This is a rush transcript from "The O'Reilly Factor," November 7, 2007. This copy may not be in its final form and may be updated.
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BILL O'REILLY, HOST: Illinois student at Waukegan High School voted seniors Brandy Johnson and Lupe Silva the cutest couple. So the self-proclaimed lesbians get their picture in the yearbook under the cute banner. At first, school officials tried to ban the category, but finally relented despite a parental objection.
Joining us now from Chicago with reaction, Dr. Laura Berman, who teaches psychiatry at Northwestern University.
Now, I'm saying this with all due respect to these two 17-year old girls. I don't want to sound mean, condescending, or all that. I want to give you the thing.
I believe, based upon our investigation of this Waukegan High School deal, and the picture, and put up the picture again of these students, that the kids voted the — this couple the cutest couple to tweak the adults, doctor, to cause trouble, to make an issue of the yearbook.
Now this happens. As a former high school teacher, I can tell you, every school, every semester. That's what's in play here, in my opinion. What do you say?
LAURA BERMAN, PH.D., SEX EDUCATOR & THERAPIST: You know, yes, kids like to tweak the adults and like to be provocative. And all of that is true. I don't think that this is necessarily completely about them trying to tweak the adults and trying to be provocative. I think this is about — and we've seen this in other high schools, as well, it's starting to become at least a small trend, if not a large one, that homosexuality is becoming, thankfully, more normalized, because this is the time in adolescence that kids are exploring their sexuality and in fact starting to identify what their sexual orientation is.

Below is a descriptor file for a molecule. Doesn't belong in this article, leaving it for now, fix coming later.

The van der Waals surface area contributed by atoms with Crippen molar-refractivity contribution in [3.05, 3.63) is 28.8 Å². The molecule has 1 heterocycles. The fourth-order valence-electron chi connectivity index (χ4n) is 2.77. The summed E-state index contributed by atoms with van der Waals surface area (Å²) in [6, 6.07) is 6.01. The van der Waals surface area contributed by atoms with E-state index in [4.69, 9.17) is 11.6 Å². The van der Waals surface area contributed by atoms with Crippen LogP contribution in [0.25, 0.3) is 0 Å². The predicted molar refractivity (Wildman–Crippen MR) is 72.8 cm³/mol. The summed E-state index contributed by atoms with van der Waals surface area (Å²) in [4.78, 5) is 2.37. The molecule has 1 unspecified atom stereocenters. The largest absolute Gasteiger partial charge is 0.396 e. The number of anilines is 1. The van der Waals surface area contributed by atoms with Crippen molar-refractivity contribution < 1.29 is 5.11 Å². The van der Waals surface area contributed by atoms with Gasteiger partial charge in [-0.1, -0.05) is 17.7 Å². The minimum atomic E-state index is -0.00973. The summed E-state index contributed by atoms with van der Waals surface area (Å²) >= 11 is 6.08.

O'REILLY: Now you realize that you said, thankfully, that, I don't know, 50, 60 percent of the country is going to be angry with you for saying that. And here's why. Don't laugh. You got respect their point of view.
BERMAN: I know, I do.
O'REILLY: Look, as a medical doctor and psychiatrist...
BERMAN: I'm laughing and I'm going to be in trouble.
O'REILLY: ...you have to respect their point of view because it is a valid point of view. And let me tell you what the point of view is.
BERMAN: What is the point of view?
O'REILLY: All right.
BERMAN: I'll tell you if it's valid.
O'REILLY: High school kids experiment. They experiment all over the place.
O'REILLY: High school kids - a lot of them are rebellious. They have a chip on their shoulder. They'll do things, as I said, I think this is one of the examples, just to get a reaction, just to rebel.
A lot of parents - listen...
O'REILLY: ...we don't want to normalize homosexuality in a public way in an academic setting, high school, among minors. We don't think that reflects...
O'REILLY: ...how we feel about it. Well, for a number of reasons. One, social. It's much more difficult to be homosexual than a heterosexual in America. Two, religious. There are people who believe that that kind of a life style...
O'REILLY: ...is against their religion. And they passed it on to their children.
O'REILLY: Three, an exposition of sexuality in a minor - and that's very important - in a minor situation is inappropriate in an academic setting. All of those things are valid, doctor...
O'REILLY: ...and they shouldn't be condescended to.
BERMAN: But we're not talking — your — all of those things may be valid in certain populations, but we're not — where you're getting stuck is assuming that validating or acknowledging homosexuality as a reality is somehow going to make homosexuality more likely to happen.
And what we do know is that homosexual teens are four times more likely to be seriously bullied, two times more likely than heterosexual kids to be significantly involved in drugs and alcohol and abuse drugs and alcohol, and six times more likely than heterosexual teens to have suicidal attempts.